• John Bush

Game Review #446: A Winter’s Daydream

Reviewer: John B Developer: ebi-hime, Sometimes You Publisher: Sometimes You Category: Visual Novel Release Date: 10.8.2019 Price: $5.99


Buy A Winter's Daydream from the Nintendo Switch eShop here.


Sometimes a game will really, really surprise you. Looking at the game description for A Winter’s Daydream in the Nintendo eShop, I thought I was looking at a very uncomfortable dating sim. I mean, click on the store page link at the end; doesn’t it focus way too hard on how cute his grandma is? And so it was with no small amount of trepidation that I booted this visual novel up for the first time. Over the course of the following two-ish hours, I realized just how unfounded those fears were, and just how lucky I was to get to experience this story I would never have given a second glance without having it come across our review desk.



Our protagonist, Yuu, is coming home from Tokyo to celebrate the New Year. He’s in the middle of his first year of university life, but he doesn’t want to miss the family tradition of visiting his hometown shrine on the New Year. After some bland visiting with his parents and abrasive conversations with his sister, Yuu decides to go to his grandmother’s house, which is even further out in the sticks. They talk about their family, and how Yuu and his sister used to visit her in the summer, and they talk about Yuu’s late grandfather. His first evening at grandma’s house is capped off with the pair seeing a shooting star, and making their respective wishes. In the morning when he wakes up, Yuu discovers a beautiful woman making breakfast in his grandmother’s kitchen, wearing her clothes, and who, uh, is his grandma. Like I said in the open, things could have gone very wrong very fast from here. Instead, the game embarks on thoughtful reflections on family, the past, and reconciliation.



When my own grandfather passed away a few years ago, I spent a lot of time thinking about my grandparents, and whether I had spent enough time with them or my family in general. I only have one grandmother left now, like Yuu, and every so often I get worried that I don’t find enough time to call her and how little I know about her life. When both of my grandfathers died I saw members of the family I hadn’t “seen” since I was a baby, so I didn’t really know them. I heard stories about the family I had never heard before; my one grandfather had a much older brother who died of a drug overdose when my grandfather was very young, the other grandfather had lost his father when he was only five years old. I had seen that man two to three times a year for about 25 years and I never knew his father had died that young. My grandmother worked in a factory making airplanes during World War II – I learned that when I was in college. Following Yuu, hearing his grandmother’s recollections of her family – and her husband, in particular – perfectly encapsulated my own insecurities and regrets on the subject.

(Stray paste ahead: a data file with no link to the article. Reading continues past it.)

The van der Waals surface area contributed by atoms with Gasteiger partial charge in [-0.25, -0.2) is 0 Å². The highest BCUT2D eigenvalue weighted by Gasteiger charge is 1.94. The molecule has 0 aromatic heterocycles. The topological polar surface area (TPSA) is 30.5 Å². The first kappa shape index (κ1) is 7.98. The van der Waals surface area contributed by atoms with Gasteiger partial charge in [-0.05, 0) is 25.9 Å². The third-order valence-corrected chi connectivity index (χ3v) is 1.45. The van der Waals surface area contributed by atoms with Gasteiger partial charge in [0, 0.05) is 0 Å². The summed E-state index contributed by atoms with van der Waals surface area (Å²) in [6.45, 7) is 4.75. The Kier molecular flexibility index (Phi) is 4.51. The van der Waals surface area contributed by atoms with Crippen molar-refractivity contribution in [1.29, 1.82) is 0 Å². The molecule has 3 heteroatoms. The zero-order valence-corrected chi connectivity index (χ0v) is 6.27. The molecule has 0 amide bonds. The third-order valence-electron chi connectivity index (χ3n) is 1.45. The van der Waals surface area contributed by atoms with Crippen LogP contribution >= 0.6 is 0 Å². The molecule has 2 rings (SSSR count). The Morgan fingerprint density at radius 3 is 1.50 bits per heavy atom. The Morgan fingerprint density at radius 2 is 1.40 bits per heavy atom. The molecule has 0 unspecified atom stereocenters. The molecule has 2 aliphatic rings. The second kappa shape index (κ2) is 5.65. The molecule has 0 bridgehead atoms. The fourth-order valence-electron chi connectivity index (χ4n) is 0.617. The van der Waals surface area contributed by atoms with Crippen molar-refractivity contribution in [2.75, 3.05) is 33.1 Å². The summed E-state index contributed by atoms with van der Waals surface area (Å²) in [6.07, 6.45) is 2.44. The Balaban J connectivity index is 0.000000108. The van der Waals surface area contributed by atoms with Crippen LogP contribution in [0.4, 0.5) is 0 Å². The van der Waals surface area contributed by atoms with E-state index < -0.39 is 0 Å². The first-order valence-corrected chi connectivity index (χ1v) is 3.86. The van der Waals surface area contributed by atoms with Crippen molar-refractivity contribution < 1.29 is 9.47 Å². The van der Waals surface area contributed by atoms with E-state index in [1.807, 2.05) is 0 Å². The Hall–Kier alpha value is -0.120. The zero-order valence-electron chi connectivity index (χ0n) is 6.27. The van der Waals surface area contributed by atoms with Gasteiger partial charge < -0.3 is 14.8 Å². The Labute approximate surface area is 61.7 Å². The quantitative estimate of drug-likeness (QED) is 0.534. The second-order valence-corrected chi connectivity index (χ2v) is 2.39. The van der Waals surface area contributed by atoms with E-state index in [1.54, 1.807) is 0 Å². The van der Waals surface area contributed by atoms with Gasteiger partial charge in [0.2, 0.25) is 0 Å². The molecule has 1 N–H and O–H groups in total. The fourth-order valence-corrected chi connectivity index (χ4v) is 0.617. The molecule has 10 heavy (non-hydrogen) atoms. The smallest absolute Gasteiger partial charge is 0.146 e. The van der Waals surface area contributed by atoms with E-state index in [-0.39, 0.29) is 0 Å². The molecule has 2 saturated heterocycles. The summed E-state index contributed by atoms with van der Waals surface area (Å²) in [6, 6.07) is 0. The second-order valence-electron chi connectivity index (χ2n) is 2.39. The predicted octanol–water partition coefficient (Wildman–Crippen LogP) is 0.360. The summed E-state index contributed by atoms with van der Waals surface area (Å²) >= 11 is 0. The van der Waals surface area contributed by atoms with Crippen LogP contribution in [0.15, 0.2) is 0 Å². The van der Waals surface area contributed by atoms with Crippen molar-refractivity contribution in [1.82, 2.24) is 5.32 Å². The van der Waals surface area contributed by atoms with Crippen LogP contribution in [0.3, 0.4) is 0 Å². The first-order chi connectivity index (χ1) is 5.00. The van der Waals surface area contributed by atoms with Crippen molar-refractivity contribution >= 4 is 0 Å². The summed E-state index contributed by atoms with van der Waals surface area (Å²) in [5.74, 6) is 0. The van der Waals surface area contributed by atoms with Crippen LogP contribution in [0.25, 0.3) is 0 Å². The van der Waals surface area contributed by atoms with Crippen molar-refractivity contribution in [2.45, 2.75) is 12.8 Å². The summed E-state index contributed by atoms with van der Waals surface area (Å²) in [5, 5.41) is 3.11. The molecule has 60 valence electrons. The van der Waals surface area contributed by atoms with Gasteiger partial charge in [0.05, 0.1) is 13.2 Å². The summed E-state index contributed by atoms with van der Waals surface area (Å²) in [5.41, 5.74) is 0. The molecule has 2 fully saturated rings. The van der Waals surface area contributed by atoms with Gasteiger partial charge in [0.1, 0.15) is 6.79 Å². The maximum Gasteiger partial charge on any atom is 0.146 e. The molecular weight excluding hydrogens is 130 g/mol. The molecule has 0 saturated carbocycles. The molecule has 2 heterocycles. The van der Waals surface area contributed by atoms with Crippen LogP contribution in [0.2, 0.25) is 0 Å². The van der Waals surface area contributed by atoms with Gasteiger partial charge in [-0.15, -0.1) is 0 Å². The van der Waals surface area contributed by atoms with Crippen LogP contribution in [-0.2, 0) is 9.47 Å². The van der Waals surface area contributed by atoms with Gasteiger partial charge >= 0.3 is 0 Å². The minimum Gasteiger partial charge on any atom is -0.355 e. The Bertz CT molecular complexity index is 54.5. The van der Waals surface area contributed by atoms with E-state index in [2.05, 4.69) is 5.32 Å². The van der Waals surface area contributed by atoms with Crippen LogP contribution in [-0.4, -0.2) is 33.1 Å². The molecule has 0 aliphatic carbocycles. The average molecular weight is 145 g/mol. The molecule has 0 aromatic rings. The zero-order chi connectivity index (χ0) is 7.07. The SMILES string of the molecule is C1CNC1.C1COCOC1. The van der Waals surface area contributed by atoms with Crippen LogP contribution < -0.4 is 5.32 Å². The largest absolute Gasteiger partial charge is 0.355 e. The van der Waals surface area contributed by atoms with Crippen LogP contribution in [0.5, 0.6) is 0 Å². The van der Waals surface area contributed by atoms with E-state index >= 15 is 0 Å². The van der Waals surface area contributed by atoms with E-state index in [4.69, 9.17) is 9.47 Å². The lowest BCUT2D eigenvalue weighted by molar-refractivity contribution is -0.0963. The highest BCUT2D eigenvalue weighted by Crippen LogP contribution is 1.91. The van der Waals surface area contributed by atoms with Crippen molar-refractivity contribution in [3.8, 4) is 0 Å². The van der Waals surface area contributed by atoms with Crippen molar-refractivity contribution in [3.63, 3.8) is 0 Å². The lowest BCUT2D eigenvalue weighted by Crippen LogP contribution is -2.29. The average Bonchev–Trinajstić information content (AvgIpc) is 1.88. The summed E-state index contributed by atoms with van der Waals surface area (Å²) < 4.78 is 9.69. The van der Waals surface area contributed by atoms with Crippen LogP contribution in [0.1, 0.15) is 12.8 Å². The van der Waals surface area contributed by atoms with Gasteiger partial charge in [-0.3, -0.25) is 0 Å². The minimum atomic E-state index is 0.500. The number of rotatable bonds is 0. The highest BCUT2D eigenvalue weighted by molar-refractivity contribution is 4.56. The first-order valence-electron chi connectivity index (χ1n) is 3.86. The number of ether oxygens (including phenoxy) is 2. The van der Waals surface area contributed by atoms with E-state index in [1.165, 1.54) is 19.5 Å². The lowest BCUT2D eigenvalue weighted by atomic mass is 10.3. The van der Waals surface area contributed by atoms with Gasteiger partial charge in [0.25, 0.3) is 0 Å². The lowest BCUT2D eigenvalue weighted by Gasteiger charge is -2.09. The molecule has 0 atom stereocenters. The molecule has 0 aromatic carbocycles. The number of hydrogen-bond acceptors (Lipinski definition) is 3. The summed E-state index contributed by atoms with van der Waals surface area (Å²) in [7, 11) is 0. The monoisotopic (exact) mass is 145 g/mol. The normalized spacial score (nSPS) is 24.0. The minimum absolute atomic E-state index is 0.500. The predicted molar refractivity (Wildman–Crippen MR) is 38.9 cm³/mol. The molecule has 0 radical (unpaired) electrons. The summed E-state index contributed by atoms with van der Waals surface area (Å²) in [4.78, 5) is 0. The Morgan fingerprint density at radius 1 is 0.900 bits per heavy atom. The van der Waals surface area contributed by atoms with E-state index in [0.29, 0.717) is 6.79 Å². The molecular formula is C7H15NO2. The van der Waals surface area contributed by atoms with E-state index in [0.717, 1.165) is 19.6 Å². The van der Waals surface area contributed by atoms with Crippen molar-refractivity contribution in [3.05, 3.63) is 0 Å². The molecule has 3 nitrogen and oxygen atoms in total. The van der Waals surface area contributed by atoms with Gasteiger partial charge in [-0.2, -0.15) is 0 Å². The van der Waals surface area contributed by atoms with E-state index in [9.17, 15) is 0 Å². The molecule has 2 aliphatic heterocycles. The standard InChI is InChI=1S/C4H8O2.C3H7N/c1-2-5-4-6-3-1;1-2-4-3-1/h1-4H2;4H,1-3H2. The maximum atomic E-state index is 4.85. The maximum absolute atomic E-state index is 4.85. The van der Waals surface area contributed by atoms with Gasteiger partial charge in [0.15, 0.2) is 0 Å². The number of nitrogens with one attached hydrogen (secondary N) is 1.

A Winter’s Daydream is a visual novel, which means that it’s not really a “game” in the traditional sense, which usually bothers me. I like a little bit of gameplay in my games, even though I generally have more affection for games with a deeper narrative aspect. I found myself identifying so closely with Yuu’s thoughts and fears about his family that I really didn’t miss the gameplay; at the very least not like I usually do. The art is fine, if a little generic Shoujo for my personal taste, but again, the story meant enough to me that I barely noticed. The somber, thoughtful soundtrack perfectly accentuates the game’s nostalgic, wistful themes, putting a contemplative cherry on top of the whole experience.



I did not expect A Winter’s Daydream to strike a chord with me. I did not expect Yuu’s journey, his thoughts, or his experience to play out the way they did. I didn’t really even want to play the darn thing; it’s just a straight-up VN, after all. But the subject matter was not at all what it seemed at first glance, and the characters were deeper, more vulnerable, and more relatable than I could have imagined. This is a deeply personal meditation on family and the past that I, very surprisingly, cannot recommend highly enough. Now, if you’ll excuse me, I need to go call my grandma. If you’re lucky enough to still have one, maybe you should, too.


Score: 10/10


Buy A Winter's Daydream from the Nintendo Switch eShop here.


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*A game code was provided for review purposes

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